Corona has made the cost of delay more expensive than ever
At some point, continuous improvement isn’t continuous anymore. You have to release new versions, be they tiny changes, at a certain interval to attain a higher development speed, and get ahead of the competition. Corona has had few positive effects on our society, except having us start caring about each other again.
But one positive side-effect is that the quarantine imposed switch to all digital interfaces has forced many organizations to scramble. Those lacking well functioning digital products had to build them fast, and those who kept bad customer experiences unchanged, have seen their business go to those who changed. And many companies had to release new features in weeks, rather than months.
So how do you decrease time to market for new, improved features and experiences? Yes, that’s right. You reduce batch sizes and limit WIP — Work In Progress. If you haven’t seen it in the real world, it can sound slightly counterintuitive. How will doing less makes us go faster? But if you think about it, it’s pretty straight forward.
Learn your points often
It takes us a shorter amount of time to develop a smaller amount of customer experience, be that new design of a module on a page instead of a whole page or a new function. Which means we can release it faster and then learn what the customers think about it. This learning point is super-valuable, since we can use the insights both to iterate and improve the module in question and for other work that we haven’t yet started developing.
Also, an improved module that’s released and producing enhanced customer value is obviously worth a lot more than a whole page that isn’t yet released. In other words, the larger batches you have — the more volume of work you take on each time — the more seldom you have a learning point and the more stuff you have unreleased at any given time.
All this is common knowledge, right? Well, not as much as it should when it comes to design.
But why do we still Design Ahead?
Even if the above is well established in product development, there’s been a challenge with design. And most of the responsibility for that falls on us working within design and UX. The hard to break tradition of producing kilometers of artboards and whole design systems before commencing development is not only a way of working, but a perspective on design and the role of the designer. The self-image of ‘the designer,’ if you may.
But some of the responsibility also falls on the organization of work: If you don’t have enough CX designers to go around for all your cross-functional teams, it’s easy to put those you have in a ‘design department’. And then you got yourself a bona fide bottleneck. A point of hand-overs from different parts of the organization to others. Obviously there are antidotes to that, like the ones we’ll see below. Many of which we’ve come to see during the COVID 19 crisis.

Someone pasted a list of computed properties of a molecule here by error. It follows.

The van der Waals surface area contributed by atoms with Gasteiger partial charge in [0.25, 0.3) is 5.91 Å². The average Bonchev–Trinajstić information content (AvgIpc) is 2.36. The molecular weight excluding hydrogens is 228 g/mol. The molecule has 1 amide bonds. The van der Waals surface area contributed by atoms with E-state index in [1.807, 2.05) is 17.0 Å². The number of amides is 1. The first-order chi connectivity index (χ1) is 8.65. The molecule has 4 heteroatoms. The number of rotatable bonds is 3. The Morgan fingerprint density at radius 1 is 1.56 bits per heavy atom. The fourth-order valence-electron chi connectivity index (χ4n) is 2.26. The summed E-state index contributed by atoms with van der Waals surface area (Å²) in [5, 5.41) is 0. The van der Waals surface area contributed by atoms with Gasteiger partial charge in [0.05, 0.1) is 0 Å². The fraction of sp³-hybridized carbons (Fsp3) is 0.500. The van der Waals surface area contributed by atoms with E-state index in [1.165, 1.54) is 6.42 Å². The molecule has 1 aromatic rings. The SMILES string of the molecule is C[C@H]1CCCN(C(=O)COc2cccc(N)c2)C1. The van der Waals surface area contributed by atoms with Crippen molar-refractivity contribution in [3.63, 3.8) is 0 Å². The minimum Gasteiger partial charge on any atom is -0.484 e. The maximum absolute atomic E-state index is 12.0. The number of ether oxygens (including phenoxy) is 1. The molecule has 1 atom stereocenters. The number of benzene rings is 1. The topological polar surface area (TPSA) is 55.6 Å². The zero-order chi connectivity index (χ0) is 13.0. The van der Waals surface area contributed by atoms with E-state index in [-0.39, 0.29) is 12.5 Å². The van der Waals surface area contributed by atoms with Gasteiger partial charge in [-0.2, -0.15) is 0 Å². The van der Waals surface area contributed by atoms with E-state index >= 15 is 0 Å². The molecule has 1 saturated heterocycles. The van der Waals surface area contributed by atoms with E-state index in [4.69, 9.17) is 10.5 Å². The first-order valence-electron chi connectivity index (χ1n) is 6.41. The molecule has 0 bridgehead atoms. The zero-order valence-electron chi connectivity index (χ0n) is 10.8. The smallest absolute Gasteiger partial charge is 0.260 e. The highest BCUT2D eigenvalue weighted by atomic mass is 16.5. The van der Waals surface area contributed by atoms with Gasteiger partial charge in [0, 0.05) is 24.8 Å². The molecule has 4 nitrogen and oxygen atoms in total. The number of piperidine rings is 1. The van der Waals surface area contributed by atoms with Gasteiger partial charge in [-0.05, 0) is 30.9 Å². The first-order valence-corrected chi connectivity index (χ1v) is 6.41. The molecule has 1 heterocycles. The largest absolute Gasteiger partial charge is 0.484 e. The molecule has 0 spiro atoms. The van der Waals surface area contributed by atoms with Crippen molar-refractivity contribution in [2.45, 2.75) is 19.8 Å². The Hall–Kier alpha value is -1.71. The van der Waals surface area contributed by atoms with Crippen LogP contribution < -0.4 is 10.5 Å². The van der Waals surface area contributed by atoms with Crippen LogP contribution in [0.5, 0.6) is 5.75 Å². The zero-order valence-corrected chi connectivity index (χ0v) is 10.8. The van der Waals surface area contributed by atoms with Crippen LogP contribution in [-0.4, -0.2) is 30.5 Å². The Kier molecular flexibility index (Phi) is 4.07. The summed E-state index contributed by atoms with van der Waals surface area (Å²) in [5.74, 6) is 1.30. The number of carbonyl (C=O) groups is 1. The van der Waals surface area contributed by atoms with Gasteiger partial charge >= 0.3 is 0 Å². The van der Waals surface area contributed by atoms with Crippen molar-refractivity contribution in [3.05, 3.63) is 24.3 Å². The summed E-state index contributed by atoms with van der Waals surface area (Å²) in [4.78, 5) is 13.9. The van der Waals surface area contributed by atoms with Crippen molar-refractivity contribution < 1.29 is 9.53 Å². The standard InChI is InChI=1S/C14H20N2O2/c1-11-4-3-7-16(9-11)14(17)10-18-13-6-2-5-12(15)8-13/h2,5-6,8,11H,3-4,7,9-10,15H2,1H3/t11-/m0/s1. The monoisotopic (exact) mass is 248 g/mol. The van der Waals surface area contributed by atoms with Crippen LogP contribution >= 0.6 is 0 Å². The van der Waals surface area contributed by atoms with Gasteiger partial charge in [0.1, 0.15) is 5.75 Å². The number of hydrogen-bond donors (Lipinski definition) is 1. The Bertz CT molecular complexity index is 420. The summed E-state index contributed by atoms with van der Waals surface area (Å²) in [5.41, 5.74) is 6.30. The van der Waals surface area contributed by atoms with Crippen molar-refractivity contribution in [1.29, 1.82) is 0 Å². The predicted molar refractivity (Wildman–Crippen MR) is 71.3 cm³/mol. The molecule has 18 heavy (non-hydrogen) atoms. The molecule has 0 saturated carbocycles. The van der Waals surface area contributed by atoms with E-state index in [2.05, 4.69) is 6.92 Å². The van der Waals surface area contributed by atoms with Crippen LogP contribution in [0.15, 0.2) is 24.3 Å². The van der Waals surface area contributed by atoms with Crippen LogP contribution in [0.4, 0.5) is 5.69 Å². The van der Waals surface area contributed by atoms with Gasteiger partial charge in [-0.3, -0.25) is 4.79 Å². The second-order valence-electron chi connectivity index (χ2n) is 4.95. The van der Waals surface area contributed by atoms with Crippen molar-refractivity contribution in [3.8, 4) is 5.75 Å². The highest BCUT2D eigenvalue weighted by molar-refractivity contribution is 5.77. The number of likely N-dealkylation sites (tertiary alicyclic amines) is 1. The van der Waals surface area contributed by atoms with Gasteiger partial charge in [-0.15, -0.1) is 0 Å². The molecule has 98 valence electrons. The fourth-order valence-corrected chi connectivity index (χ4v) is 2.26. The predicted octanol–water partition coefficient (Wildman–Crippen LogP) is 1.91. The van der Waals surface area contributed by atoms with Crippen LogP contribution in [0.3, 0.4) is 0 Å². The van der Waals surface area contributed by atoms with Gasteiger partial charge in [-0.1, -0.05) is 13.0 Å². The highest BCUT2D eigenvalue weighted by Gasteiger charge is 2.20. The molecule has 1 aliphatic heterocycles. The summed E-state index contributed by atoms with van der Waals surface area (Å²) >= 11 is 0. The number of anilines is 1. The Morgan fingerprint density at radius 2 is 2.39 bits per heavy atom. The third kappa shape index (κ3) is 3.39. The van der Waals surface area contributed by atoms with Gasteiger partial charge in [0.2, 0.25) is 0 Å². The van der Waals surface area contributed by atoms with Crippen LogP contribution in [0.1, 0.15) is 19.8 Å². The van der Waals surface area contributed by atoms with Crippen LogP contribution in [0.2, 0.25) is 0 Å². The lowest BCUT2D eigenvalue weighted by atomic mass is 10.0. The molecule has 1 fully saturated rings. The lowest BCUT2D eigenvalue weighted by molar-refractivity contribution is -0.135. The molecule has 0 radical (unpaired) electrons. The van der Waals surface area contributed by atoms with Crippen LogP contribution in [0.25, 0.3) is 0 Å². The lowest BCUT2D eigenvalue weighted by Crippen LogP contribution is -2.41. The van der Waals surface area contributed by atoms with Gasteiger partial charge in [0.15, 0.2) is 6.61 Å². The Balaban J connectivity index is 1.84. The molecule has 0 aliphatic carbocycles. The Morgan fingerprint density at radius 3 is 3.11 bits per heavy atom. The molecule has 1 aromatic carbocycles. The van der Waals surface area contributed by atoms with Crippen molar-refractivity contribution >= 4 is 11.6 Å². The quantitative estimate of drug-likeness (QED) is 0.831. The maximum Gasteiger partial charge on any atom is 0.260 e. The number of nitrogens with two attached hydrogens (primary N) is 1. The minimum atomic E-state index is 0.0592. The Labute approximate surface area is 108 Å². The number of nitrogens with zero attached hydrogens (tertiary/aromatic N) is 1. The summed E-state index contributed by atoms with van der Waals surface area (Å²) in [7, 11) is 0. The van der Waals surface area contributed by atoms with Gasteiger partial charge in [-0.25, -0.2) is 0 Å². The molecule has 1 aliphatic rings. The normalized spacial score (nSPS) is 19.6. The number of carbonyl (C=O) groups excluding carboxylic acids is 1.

The role of the designer
Let’s be honest: Within our trade, there’s still a lot of old fashioned design for design’s sake. Just have a search on Medium.com and you’ll find article after article on what ‘good design’ is, without any mention of the customer. This in a world where other industries have long since changed their ways, like car design and architecture. But maybe Marshal McLuhan was right: Every medium needs to go through the development stages of previous ones. It’s just a question of how fast they will get to the now.
As soon as you hear designers talk about trends and good vs. bad design, just ask them if they have tested these on actual, real customers. A telling example was when one of Europe’s largest e-commerce companies where aligning design across markets to make the brand coherent. Highly paid designers in each market argued strongly for the color of the CTA:s, that a certain color worked best in their respective market. So we tested green, red and yellow and can you guess the result?
None was right. Customers didn’t want a CTA at all. They expected to be able to click on anything, anywhere. Why have a CTA that was cumbersome to aim for, when the whole image and the headline in it said it all?
So the role of the designer has to change. Are you increasing cost of delay by insisting on completing whole design systems or are helping the company to release stuff more often by decreasing the batch size of design?
The Corona effect
Remote working apart, when digital interfaces and having the best customer experience suddenly became a much harder currency, there was no longer time for Design Ahead. When a physical super-market needed to release online ordering and delivery to where in the grid of the parking lot your car was, they wanted it out the door in max two weeks. And they did!
You could argue that the crises created new value streams, or at least that it changed the definition of the last end in end-to-end. Which meant there was no time for Design Ahead anymore. Instead, designers had to sit down with developers and together prioritize what was going to be done.
And like many other things related to the world before Corona, once these teams and organizations have seen that it’s not only possible but even preferable to chop down batch sizes also for design, they’re never going back.
To get ahead, you need to stop Design Ahead.
This is a We Are Movement trainer blog entry by Magnus Westerberg.